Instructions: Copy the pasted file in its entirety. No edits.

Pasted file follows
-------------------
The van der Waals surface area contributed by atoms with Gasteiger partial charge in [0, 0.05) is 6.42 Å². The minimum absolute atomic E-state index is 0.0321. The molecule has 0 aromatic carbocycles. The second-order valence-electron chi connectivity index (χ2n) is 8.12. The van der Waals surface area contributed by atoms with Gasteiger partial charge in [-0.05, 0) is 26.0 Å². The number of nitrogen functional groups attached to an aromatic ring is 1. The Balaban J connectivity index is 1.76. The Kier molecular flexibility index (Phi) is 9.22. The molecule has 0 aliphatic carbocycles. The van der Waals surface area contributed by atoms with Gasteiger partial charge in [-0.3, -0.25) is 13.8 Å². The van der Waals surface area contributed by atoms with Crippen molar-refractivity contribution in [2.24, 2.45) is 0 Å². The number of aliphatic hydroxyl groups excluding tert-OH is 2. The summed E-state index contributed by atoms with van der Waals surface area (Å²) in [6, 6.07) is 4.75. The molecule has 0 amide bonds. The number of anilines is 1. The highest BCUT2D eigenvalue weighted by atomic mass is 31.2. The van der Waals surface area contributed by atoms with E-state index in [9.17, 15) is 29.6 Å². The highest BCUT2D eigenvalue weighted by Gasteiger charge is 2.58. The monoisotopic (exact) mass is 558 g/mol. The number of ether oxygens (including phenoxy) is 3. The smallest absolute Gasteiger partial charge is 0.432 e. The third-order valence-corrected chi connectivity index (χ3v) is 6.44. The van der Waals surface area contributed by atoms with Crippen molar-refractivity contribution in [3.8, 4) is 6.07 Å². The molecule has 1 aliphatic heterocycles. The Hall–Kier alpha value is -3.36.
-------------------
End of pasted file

The van der Waals surface area contributed by atoms with Gasteiger partial charge in [0, 0.05) is 6.42 Å². The minimum absolute atomic E-state index is 0.0321. The molecule has 0 aromatic carbocycles. The second-order valence-electron chi connectivity index (χ2n) is 8.12. The van der Waals surface area contributed by atoms with Gasteiger partial charge in [-0.05, 0) is 26.0 Å². The number of nitrogen functional groups attached to an aromatic ring is 1. The Balaban J connectivity index is 1.76. The Kier molecular flexibility index (Phi) is 9.22. The molecule has 0 aliphatic carbocycles. The van der Waals surface area contributed by atoms with Gasteiger partial charge in [-0.3, -0.25) is 13.8 Å². The van der Waals surface area contributed by atoms with Crippen molar-refractivity contribution in [2.24, 2.45) is 0 Å². The number of aliphatic hydroxyl groups excluding tert-OH is 2. The summed E-state index contributed by atoms with van der Waals surface area (Å²) in [6, 6.07) is 4.75. The molecule has 0 amide bonds. The number of anilines is 1. The highest BCUT2D eigenvalue weighted by atomic mass is 31.2. The van der Waals surface area contributed by atoms with E-state index in [9.17, 15) is 29.6 Å². The highest BCUT2D eigenvalue weighted by Gasteiger charge is 2.58. The monoisotopic (exact) mass is 558 g/mol. The number of ether oxygens (including phenoxy) is 3. The smallest absolute Gasteiger partial charge is 0.432 e. The third-order valence-corrected chi connectivity index (χ3v) is 6.44. The van der Waals surface area contributed by atoms with Crippen molar-refractivity contribution in [3.8, 4) is 6.07 Å². The molecule has 1 aliphatic heterocycles. The Hall–Kier alpha value is -3.36.